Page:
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Kearney announces SBTi-approved net-zero targets

© Shutterstock / EtiAmmosBusiness solutions.

Global management consultancy Kearney has said that it is the first management consultancy in the world with approved net-zero targets from the Science Based Targets initiative (SBTi). It has targeted achieving net-zero greenhouse gas (GHG) emissions by 2050.

Management consultancy Kearney announces SBTi-based net zero targets.

The consultancy sector is increasingly competitive over the market potential for the sustainability services sector and we should expect to see more concrete action.

The big question is the reputational risk associated with client actions and whether they are truly transitional or an excuse for business as usual.

As pressure continues to mount across the board for decarbonisation action, and the UN describes the latest climate science from the IPCC as ‘Code Red for humanity’, the chances of the global economy limiting global temperature rise to 1.5˚C seem increasingly slim, but achievable if all sectors on the economy engage appropriately.

In a statement, Kearney said that its targets represent a significant commitment to reducing absolute net-zero emissions in the short and long term, and are the first of their kind to be approved by the SBTi for a management consultancy.

It is worth noting that PwC had its net zero targets validated by the SBTi in 2021, but as its a professional services company, you could argue that they are different.  PwC has plans to reduce greenhouse gas emissions by 50% in absolute terms from 2019 levels by 2030 in line with a 1.5 degree scenario.  PwC’s targets also go beyond scopes 1 and 2 emissions to include PwC’s largest indirect scope 3 emissions.

Kearney’s targets are absolute and in line with a 1.5˚C pathway

Kearney’s commitments to reducing emissions in the value chain and reaching science-based net-zero targets are aligned with the 1.5˚C pathway. From a 2019 baseline they include:

  • Reducing absolute Scope 1 and 2 GHG emissions by 50% by 2030
  • Reducing absolute Scope 3 GHG emissions from business travel by 30% by 2030 and all other absolute Scope 3 emissions by 30% in the same timeframe
  • Reaching 100% renewable energy in Kearney offices by 2025 and continue annually sourcing 100% renewable electricity through 2030
  • Ultimately, reducing absolute Scope 1, 2 and absolute Scope 3 GHG emissions by 90% and reaching net-zero GHG emissions across the value chain by 2050

Alex Liu, Managing Partner and Chairman at Kearney, said: “To be the first management consultancy firm with approved Net-Zero science-based targets is an incredible achievement. As consultants, the biggest sustainability impact we can create is through helping our clients with the opportunities and challenges in the transition to a low-carbon future.

“We need to act fast, we need to act now, and we need to base our actions on science if we are to have any chance of meeting our necessary goals. With this milestone, we are living up to our vision to lead in sustainability, while continuing on our double-digit annual growth trajectory, and demonstrating global leadership for our industry to follow.”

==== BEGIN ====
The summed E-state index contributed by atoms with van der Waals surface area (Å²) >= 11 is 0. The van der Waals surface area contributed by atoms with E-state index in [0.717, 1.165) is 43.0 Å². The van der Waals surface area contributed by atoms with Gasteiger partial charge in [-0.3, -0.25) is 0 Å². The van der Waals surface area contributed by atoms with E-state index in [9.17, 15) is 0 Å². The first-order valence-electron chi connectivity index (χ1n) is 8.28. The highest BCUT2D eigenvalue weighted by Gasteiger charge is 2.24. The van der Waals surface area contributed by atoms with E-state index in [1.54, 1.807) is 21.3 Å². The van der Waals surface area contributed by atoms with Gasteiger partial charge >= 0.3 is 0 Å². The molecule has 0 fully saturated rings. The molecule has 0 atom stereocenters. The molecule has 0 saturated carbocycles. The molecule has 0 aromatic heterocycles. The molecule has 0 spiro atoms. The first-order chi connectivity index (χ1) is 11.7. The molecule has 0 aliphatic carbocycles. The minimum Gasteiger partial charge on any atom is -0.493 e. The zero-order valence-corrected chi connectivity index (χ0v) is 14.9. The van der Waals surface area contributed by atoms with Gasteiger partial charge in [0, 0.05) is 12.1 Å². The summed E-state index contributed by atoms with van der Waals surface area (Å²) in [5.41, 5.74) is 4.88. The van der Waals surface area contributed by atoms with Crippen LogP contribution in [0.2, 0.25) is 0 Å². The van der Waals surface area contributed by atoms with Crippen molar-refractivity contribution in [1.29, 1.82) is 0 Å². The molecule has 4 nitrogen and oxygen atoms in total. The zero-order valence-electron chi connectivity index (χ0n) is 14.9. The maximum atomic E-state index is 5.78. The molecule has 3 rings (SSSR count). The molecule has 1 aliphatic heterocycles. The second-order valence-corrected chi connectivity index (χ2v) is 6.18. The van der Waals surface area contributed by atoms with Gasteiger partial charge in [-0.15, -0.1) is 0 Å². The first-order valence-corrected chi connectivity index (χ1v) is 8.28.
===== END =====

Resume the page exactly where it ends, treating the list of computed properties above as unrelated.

It is positive that the consultancy has committed to net zero targets, although it will be interesting to see the extent to which it pulls those targets forward over time. Given the short time frame for action, the most credible plans seem to have targeted nearer-term net zero goals.

Questions remain about influence and impact

While it is encouraging to see recognition from Alex Liu that consultancies have a powerful impact through working with clients to help them decarbonise, the debate about which clients to take money from continues to grow. Kearney currently works with more than three-quarters of the Fortune Global 500, as well as with government bodies and non-profit organisations.

The financial sector is currently facing serious questions about what they provide funds for, both in terms of equity and bond portfolios. Many companies are beginning to respond with portfolio decarbonisation targets.

NGOs such as Influence Map are beginning to track not only financial engagement, but they are also assessing the connection between corporate statements on net zero goals and Paris alignment, with their spending on anti-climate legislation. The advertising industry is starting to ask questions about the ethics of advertising products and services with significant negative impact.

The consulting industry may need to take a long and hard look at how market sentiment and the associated reputational risk may change over the next couple of years. This week has seen PricewaterhouseCoopers announce a deal with Climeworks to buy carbon removal credits and it will be interesting to see how the market develops.

Given the enormous growth potential in the sustainability services market, and the expenditure many consultancies are making in terms of buying access to data and analysis as well as recruitment, this cannot be ignored.

SBTi is a collaboration between CDP, the United Nations Global Compact, World Resources Institute (WRI) and the World Wide Fund for Nature (WWF), to drive ambitious climate action in the private sector by enabling organisations to set science-based emissions reduction targets.

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